As you continue northward up the Arroyo Seco, you'll eventually pass the green houses where the U.S. Forest Service employees live. You'll hike by numerous ruins consisting of stone stairways, foundations, and occasional fireplaces -- the last remnants of the cabins that lined this canyon a century ago. Generally, you can spot the old homestead sites because they are overgrown with the ivy and periwinkle vines that were planted about a century ago.

The hiking is easy and flat, and always interesting as you hike through the tall trees, along the swimming holes, and passing various patches of blackberries or wild grapes. Large oaks cover the hillsides which are otherwise covered with chaparral, grasses, and the ubiquitous poison oak.

The first marked picnic site you'll encounter in the Arroyo Seco is Gould Mesa, approximately two miles from the beginning of the trail. At Gould Mesa, there is an outhouse and a large picnic area which truly feels like you're in a forest. This picnic area was planted with fast-growing trees about 15 years ago and is now quite    pleasant, visited by hawks, owls, woodpeckers, and other wildlife.

At the river at Gould Mesa, you'll see a large swimming hole where children often frolic. From Gould Mesa, you can also hike up to the Angeles Crest Highway if you wish. If you hike out of the canyon at this point, you'll be at the Angeles Crest Highway two miles north of La Canada.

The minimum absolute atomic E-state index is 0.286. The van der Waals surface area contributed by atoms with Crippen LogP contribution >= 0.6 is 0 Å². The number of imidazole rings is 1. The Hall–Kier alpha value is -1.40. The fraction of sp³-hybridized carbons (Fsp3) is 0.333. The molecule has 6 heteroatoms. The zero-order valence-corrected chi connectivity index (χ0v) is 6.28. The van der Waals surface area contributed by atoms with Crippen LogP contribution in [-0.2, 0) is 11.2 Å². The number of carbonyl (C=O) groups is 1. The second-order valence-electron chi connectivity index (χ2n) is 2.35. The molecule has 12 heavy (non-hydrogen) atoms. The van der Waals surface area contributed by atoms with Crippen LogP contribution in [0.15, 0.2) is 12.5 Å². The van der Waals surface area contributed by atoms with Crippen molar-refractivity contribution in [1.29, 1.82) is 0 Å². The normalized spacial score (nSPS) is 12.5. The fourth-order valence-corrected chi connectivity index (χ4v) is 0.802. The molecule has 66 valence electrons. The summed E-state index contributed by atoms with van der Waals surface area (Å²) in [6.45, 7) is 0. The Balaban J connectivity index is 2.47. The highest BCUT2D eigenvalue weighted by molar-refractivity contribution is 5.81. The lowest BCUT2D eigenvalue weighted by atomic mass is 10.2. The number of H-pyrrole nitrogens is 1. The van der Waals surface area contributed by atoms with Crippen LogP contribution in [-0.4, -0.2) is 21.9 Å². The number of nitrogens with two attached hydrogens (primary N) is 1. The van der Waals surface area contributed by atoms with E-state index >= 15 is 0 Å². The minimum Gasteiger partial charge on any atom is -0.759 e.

Onward in the Arroyo, you continue on the dirt road, always following the stream as you pass by old cabin ruins and beautiful scenery. Just beyond Gould Mesa is a row of towering eucalyptus trees, probably over a century old. You'll encounter Nino in approximately 3/4 of a mile, a small picnic site with benches at the river's edge. Further along, the trail narrows and gets rockier and the canyon seems even narrower and steeper. In another mile or so, you'll come to Paul Little picnic area, a great place to stop for lunch, though no fires are permitted here. Paul Little is the site of the so-called "waterfall," actually an old flood control dam. At the right spots, you can look up and see the Angeles Crest Highway.